New tombs have been discovered in the famed Neolithic necropolis in Pully, near Lausanne on Lake Geneva. Archaeological investigations preceding utilities work on the Chemin de Verney unearthed eight cist tombs made of sandstone slabs in an area of about 110 square feet.
Pully’s Chemin de Chamblandes necropolis was first professionally excavated by Swiss archaeologist Albert Naef between 1901 and 1910. In use between 4300 and 3900 B.C., the necropolis is the largest group of Neolithic burials ever found in Switzerland. It is the type site for the cist tombs found throughout the Alpine arc in the Middle Neolithic. This style of tomb is now known as Chamblandes type after the Pully necropolis.
Chamblandes type tombs are rectangular stone boxes formed from four vertical slabs with a fifth slab on top of them. The deceased were laid to rest on their sides with their knees drawn up to their chests. Some of the graves include more than one burial. About 75 Chamblandes tombs containing the remains of about 100 individuals have been found since excavations began.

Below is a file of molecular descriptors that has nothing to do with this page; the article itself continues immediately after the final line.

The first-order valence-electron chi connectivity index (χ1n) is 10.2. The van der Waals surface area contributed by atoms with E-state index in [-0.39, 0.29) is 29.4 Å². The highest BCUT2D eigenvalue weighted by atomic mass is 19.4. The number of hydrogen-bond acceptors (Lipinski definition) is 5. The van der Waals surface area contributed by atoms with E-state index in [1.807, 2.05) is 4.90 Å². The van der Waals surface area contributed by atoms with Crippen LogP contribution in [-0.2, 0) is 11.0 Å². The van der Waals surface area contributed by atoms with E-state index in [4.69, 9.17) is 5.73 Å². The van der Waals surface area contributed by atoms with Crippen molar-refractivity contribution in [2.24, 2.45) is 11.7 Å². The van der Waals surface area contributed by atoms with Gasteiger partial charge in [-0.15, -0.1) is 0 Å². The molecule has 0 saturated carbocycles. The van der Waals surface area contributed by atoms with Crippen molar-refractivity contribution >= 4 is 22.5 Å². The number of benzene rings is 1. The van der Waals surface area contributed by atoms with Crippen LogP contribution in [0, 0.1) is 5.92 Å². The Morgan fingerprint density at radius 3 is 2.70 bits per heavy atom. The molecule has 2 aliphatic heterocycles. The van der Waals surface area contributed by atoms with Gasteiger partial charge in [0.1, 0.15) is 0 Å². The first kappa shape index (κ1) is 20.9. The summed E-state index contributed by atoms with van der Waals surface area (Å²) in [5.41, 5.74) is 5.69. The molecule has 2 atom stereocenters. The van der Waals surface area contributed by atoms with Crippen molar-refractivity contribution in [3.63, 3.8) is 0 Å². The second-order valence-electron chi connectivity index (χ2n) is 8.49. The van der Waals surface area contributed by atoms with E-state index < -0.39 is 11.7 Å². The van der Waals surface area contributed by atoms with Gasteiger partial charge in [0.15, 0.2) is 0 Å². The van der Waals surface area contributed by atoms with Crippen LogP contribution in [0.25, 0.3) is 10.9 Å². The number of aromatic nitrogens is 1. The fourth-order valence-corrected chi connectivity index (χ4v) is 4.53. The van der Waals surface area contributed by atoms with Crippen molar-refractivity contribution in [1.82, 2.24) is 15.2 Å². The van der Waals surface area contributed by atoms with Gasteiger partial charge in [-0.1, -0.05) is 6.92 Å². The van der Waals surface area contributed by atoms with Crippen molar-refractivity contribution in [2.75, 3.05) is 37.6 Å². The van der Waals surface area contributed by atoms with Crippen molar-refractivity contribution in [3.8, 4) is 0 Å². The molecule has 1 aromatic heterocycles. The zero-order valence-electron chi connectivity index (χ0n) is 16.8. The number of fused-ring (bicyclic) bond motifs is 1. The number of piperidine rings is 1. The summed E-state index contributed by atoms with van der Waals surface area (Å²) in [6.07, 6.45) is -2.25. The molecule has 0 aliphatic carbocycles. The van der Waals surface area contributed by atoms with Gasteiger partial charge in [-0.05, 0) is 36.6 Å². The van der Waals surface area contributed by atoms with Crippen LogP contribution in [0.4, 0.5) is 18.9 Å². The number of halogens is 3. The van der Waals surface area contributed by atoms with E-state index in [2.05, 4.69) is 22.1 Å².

The newly-discovered tombs were found at a comparatively shallow depth and their cover slabs are in poor condition, broken into many fragments. Two of the graves were found intact. The other six were damaged in recent city works. Only three of the tombs still contain skeletal remains, all three of them cranial elements. Archaeologists suspect some of the smaller cists may have been graves of children whose fragile bones have decomposed. The only grave goods found are some lignite beads.
The last discoveries in this district of Pully date back to 1984. These new burials offer a rare opportunity to complete the plan of the necropolis, which is still difficult to define given the absence of recent extensive excavations on this site.
The graves that are not endangered by the planned construction have been left in situ and covered for their protection.